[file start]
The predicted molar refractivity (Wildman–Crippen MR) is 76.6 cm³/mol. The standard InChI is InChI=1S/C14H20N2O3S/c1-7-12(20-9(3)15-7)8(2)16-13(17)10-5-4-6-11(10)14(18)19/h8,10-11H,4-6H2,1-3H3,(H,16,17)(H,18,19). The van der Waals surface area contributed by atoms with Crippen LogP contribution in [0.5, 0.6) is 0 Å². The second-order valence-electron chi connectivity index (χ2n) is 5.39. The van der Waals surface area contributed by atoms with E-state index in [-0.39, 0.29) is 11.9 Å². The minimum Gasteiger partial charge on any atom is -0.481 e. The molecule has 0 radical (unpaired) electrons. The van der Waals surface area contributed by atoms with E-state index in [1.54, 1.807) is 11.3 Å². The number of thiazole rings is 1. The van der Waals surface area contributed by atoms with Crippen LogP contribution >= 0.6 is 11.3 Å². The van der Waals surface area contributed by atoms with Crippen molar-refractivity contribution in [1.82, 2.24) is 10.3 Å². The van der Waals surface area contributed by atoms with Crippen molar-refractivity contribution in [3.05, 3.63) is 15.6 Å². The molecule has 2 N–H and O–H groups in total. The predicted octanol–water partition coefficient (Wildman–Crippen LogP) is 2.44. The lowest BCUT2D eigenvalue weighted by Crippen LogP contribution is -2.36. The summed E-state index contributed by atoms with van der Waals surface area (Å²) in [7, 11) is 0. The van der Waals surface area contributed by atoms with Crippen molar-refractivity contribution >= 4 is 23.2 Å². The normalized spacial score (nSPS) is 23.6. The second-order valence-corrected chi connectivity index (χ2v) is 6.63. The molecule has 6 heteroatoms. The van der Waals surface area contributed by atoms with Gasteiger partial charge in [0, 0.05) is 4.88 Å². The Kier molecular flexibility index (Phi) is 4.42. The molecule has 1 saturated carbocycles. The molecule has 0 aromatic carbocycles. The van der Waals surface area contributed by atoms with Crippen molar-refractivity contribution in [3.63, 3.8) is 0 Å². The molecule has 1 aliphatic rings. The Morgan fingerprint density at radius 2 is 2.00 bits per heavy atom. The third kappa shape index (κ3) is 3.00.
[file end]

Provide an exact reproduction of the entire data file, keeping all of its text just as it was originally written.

The predicted molar refractivity (Wildman–Crippen MR) is 76.6 cm³/mol. The standard InChI is InChI=1S/C14H20N2O3S/c1-7-12(20-9(3)15-7)8(2)16-13(17)10-5-4-6-11(10)14(18)19/h8,10-11H,4-6H2,1-3H3,(H,16,17)(H,18,19). The van der Waals surface area contributed by atoms with Crippen LogP contribution in [0.5, 0.6) is 0 Å². The second-order valence-electron chi connectivity index (χ2n) is 5.39. The van der Waals surface area contributed by atoms with E-state index in [-0.39, 0.29) is 11.9 Å². The minimum Gasteiger partial charge on any atom is -0.481 e. The molecule has 0 radical (unpaired) electrons. The van der Waals surface area contributed by atoms with E-state index in [1.54, 1.807) is 11.3 Å². The number of thiazole rings is 1. The van der Waals surface area contributed by atoms with Crippen LogP contribution >= 0.6 is 11.3 Å². The van der Waals surface area contributed by atoms with Crippen molar-refractivity contribution in [1.82, 2.24) is 10.3 Å². The van der Waals surface area contributed by atoms with Crippen molar-refractivity contribution in [3.05, 3.63) is 15.6 Å². The molecule has 2 N–H and O–H groups in total. The predicted octanol–water partition coefficient (Wildman–Crippen LogP) is 2.44. The lowest BCUT2D eigenvalue weighted by Crippen LogP contribution is -2.36. The summed E-state index contributed by atoms with van der Waals surface area (Å²) in [7, 11) is 0. The van der Waals surface area contributed by atoms with Crippen molar-refractivity contribution >= 4 is 23.2 Å². The normalized spacial score (nSPS) is 23.6. The second-order valence-corrected chi connectivity index (χ2v) is 6.63. The molecule has 6 heteroatoms. The van der Waals surface area contributed by atoms with Gasteiger partial charge in [0, 0.05) is 4.88 Å². The Kier molecular flexibility index (Phi) is 4.42. The molecule has 1 saturated carbocycles. The molecule has 0 aromatic carbocycles. The van der Waals surface area contributed by atoms with Crippen molar-refractivity contribution in [3.63, 3.8) is 0 Å². The molecule has 1 aliphatic rings. The Morgan fingerprint density at radius 2 is 2.00 bits per heavy atom. The third kappa shape index (κ3) is 3.00.